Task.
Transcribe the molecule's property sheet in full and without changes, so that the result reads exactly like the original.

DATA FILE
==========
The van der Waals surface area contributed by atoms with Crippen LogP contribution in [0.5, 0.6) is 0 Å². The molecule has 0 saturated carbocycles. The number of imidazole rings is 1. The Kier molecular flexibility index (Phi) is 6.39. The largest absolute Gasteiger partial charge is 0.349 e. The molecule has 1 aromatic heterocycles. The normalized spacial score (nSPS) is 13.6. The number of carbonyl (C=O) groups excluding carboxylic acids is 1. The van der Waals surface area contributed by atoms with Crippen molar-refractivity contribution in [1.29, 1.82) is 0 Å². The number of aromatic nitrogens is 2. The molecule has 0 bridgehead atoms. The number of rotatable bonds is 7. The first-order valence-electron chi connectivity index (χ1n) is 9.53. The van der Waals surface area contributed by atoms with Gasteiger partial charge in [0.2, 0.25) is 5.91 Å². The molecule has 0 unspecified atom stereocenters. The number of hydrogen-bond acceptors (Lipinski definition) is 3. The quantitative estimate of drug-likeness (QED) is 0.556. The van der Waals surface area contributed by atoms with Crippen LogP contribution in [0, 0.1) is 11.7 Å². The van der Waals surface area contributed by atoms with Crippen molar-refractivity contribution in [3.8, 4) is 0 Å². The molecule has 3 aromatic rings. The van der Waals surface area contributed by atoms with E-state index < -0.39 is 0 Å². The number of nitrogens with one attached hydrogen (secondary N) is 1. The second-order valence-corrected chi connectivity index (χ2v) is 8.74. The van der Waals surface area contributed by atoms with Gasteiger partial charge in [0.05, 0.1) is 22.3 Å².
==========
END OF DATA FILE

The van der Waals surface area contributed by atoms with Crippen LogP contribution in [0.5, 0.6) is 0 Å². The molecule has 0 saturated carbocycles. The number of imidazole rings is 1. The Kier molecular flexibility index (Phi) is 6.39. The largest absolute Gasteiger partial charge is 0.349 e. The molecule has 1 aromatic heterocycles. The normalized spacial score (nSPS) is 13.6. The number of carbonyl (C=O) groups excluding carboxylic acids is 1. The van der Waals surface area contributed by atoms with Crippen molar-refractivity contribution in [1.29, 1.82) is 0 Å². The number of aromatic nitrogens is 2. The molecule has 0 bridgehead atoms. The number of rotatable bonds is 7. The first-order valence-electron chi connectivity index (χ1n) is 9.53. The van der Waals surface area contributed by atoms with Gasteiger partial charge in [0.2, 0.25) is 5.91 Å². The molecule has 0 unspecified atom stereocenters. The number of hydrogen-bond acceptors (Lipinski definition) is 3. The quantitative estimate of drug-likeness (QED) is 0.556. The van der Waals surface area contributed by atoms with Crippen LogP contribution in [0, 0.1) is 11.7 Å². The van der Waals surface area contributed by atoms with Crippen molar-refractivity contribution in [3.8, 4) is 0 Å². The molecule has 3 aromatic rings. The van der Waals surface area contributed by atoms with E-state index < -0.39 is 0 Å². The number of nitrogens with one attached hydrogen (secondary N) is 1. The second-order valence-corrected chi connectivity index (χ2v) is 8.74. The van der Waals surface area contributed by atoms with Gasteiger partial charge in [0.05, 0.1) is 22.3 Å².